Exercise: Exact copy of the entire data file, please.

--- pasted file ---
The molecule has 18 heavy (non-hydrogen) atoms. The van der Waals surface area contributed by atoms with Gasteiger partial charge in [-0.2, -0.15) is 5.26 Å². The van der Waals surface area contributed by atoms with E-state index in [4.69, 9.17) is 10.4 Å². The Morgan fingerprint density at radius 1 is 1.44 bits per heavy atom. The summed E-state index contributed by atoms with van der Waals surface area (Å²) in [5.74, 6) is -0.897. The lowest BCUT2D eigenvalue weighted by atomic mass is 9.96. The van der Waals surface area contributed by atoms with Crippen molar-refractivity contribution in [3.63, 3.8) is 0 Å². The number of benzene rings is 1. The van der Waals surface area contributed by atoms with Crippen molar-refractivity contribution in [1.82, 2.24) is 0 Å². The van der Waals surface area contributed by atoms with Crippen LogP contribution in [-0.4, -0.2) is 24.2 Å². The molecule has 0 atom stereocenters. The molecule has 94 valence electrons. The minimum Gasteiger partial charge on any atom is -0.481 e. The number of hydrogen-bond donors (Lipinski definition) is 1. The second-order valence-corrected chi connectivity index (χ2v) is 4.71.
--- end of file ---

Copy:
The molecule has 18 heavy (non-hydrogen) atoms. The van der Waals surface area contributed by atoms with Gasteiger partial charge in [-0.2, -0.15) is 5.26 Å². The van der Waals surface area contributed by atoms with E-state index in [4.69, 9.17) is 10.4 Å². The Morgan fingerprint density at radius 1 is 1.44 bits per heavy atom. The summed E-state index contributed by atoms with van der Waals surface area (Å²) in [5.74, 6) is -0.897. The lowest BCUT2D eigenvalue weighted by atomic mass is 9.96. The van der Waals surface area contributed by atoms with Crippen molar-refractivity contribution in [3.63, 3.8) is 0 Å². The number of benzene rings is 1. The van der Waals surface area contributed by atoms with Crippen molar-refractivity contribution in [1.82, 2.24) is 0 Å². The van der Waals surface area contributed by atoms with Crippen LogP contribution in [-0.4, -0.2) is 24.2 Å². The molecule has 0 atom stereocenters. The molecule has 94 valence electrons. The minimum Gasteiger partial charge on any atom is -0.481 e. The number of hydrogen-bond donors (Lipinski definition) is 1. The second-order valence-corrected chi connectivity index (χ2v) is 4.71.